At the Fall NABC, South was a high- rank­ing ex­pert. East’s 3NT showed a long, solid mi­nor. South bid as if des­per­ate to be de­clarer.

At five spades, South ruffed the open­ing club lead and took the A- K of trumps with a happy re­sult. He led the nine of di­a­monds to the queen, ruffed a club and led the six of di­a­monds: three, eight(!).

De­clarer then ruffed the last club, led to a high di­a­mond and drew trumps with the eight. He won four di­a­monds, three trumps and three club ruffs and also a heart trick.

South’s imag­i­na­tive and win­ning play was ques­tion­able in the­ory. On the se­cond di­a­mond, West could have in­serted his ten(!) to kill a vi­tal en­try. South’s le­git­i­mate chance was to play West for four di­a­monds. Af­ter ruff­ing a se­cond club, South could cash three more di­a­monds, ruff the last club and lead a heart.

If South wanted to play West for 3- 5- 3- 2 shape, he could just draw trumps, ruff a se­cond club and later try to end- play West in hearts to get two tricks there. DAILY QUES­TION You hold: ♠A K J 9 3 ♥K Q 9 5 ♦ A J 9 6 ♣ None. You open one spade, and your part­ner bids 1NT. What do you say?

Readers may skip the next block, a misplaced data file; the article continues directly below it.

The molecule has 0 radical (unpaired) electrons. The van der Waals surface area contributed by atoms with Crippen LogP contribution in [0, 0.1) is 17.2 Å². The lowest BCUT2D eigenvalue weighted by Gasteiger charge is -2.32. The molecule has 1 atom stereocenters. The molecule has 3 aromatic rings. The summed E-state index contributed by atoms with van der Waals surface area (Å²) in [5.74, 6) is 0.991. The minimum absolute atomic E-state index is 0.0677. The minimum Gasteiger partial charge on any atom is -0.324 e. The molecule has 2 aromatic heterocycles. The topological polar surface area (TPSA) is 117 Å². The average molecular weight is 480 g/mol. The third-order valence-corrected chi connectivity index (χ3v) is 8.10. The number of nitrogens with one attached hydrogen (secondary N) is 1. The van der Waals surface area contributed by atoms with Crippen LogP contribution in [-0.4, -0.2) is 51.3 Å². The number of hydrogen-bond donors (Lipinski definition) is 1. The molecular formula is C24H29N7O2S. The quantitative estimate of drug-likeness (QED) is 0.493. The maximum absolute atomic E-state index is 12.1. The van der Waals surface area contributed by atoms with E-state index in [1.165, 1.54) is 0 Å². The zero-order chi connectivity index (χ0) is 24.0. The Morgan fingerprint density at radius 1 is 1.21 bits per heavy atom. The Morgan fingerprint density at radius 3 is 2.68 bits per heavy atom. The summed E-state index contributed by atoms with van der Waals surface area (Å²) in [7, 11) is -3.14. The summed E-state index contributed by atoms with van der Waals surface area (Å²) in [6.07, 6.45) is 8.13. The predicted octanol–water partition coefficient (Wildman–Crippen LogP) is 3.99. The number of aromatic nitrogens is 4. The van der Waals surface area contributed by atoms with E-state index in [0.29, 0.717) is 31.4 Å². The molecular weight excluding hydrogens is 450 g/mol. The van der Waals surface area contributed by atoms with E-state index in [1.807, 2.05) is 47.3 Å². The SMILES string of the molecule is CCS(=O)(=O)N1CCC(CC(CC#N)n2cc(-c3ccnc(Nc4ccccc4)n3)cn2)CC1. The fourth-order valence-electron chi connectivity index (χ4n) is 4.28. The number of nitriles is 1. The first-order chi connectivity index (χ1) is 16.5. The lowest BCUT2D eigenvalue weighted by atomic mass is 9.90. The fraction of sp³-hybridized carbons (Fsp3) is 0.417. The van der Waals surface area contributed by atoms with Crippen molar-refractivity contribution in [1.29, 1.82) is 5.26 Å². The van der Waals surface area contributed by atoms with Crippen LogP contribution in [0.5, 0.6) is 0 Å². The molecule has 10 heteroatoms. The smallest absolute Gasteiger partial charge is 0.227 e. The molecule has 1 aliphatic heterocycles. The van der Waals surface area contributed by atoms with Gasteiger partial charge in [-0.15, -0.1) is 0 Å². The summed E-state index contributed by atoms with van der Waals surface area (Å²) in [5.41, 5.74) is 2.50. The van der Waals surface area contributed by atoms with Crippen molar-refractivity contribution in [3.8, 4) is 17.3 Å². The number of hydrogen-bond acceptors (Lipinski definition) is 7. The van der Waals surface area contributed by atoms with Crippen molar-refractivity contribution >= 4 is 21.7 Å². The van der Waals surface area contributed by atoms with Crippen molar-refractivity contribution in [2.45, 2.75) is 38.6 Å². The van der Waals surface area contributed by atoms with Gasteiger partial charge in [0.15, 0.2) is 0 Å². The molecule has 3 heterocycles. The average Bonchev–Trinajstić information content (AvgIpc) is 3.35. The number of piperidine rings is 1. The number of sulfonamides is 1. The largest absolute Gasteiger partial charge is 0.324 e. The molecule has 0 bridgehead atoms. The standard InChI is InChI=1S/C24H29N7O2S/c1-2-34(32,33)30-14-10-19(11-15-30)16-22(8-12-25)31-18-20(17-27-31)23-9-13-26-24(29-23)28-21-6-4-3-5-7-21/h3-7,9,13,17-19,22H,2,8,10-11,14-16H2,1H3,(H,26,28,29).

AN­SWER: Though your part­ner’s hand may be quite weak, jump- shift to three hearts, game- forc­ing. True, you have no as­sur­ance of a trump fit, and if your luck is as bad as mine, part­ner will have lots of clubs and no tol­er­ance for any of your suits. But you can be only so pes­simistic. Even slam is pos­si­ble if his hand is suit­able. West dealer N- S vul­ner­a­ble

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